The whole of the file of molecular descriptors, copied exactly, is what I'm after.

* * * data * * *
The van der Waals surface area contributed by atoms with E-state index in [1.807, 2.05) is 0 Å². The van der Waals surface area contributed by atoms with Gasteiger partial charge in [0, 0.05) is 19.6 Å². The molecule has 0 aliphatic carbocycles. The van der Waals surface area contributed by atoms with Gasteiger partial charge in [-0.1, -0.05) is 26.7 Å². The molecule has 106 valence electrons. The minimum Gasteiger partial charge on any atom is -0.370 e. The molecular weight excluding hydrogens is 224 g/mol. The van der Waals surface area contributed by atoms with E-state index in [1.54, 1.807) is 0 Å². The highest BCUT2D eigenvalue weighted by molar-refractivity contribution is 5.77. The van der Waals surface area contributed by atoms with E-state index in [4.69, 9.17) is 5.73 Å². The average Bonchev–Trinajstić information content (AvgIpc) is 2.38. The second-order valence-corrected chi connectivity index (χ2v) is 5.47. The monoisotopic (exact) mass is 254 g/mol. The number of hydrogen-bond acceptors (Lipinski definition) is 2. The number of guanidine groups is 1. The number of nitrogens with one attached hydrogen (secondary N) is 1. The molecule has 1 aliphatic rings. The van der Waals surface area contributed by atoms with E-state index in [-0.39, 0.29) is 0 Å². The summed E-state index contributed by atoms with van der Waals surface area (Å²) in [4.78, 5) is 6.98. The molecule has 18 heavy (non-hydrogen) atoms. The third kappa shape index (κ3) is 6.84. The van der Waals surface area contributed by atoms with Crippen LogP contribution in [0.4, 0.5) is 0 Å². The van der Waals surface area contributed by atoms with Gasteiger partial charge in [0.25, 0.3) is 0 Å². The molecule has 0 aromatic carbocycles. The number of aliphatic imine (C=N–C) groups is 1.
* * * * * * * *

The van der Waals surface area contributed by atoms with E-state index in [1.807, 2.05) is 0 Å². The van der Waals surface area contributed by atoms with Gasteiger partial charge in [0, 0.05) is 19.6 Å². The molecule has 0 aliphatic carbocycles. The van der Waals surface area contributed by atoms with Gasteiger partial charge in [-0.1, -0.05) is 26.7 Å². The molecule has 106 valence electrons. The minimum Gasteiger partial charge on any atom is -0.370 e. The molecular weight excluding hydrogens is 224 g/mol. The van der Waals surface area contributed by atoms with E-state index in [1.54, 1.807) is 0 Å². The highest BCUT2D eigenvalue weighted by molar-refractivity contribution is 5.77. The van der Waals surface area contributed by atoms with E-state index in [4.69, 9.17) is 5.73 Å². The average Bonchev–Trinajstić information content (AvgIpc) is 2.38. The second-order valence-corrected chi connectivity index (χ2v) is 5.47. The monoisotopic (exact) mass is 254 g/mol. The number of hydrogen-bond acceptors (Lipinski definition) is 2. The number of guanidine groups is 1. The number of nitrogens with one attached hydrogen (secondary N) is 1. The molecule has 1 aliphatic rings. The van der Waals surface area contributed by atoms with E-state index in [-0.39, 0.29) is 0 Å². The summed E-state index contributed by atoms with van der Waals surface area (Å²) in [4.78, 5) is 6.98. The molecule has 18 heavy (non-hydrogen) atoms. The third kappa shape index (κ3) is 6.84. The van der Waals surface area contributed by atoms with Crippen LogP contribution in [0.4, 0.5) is 0 Å². The van der Waals surface area contributed by atoms with Gasteiger partial charge in [0.25, 0.3) is 0 Å². The molecule has 0 aromatic carbocycles. The number of aliphatic imine (C=N–C) groups is 1.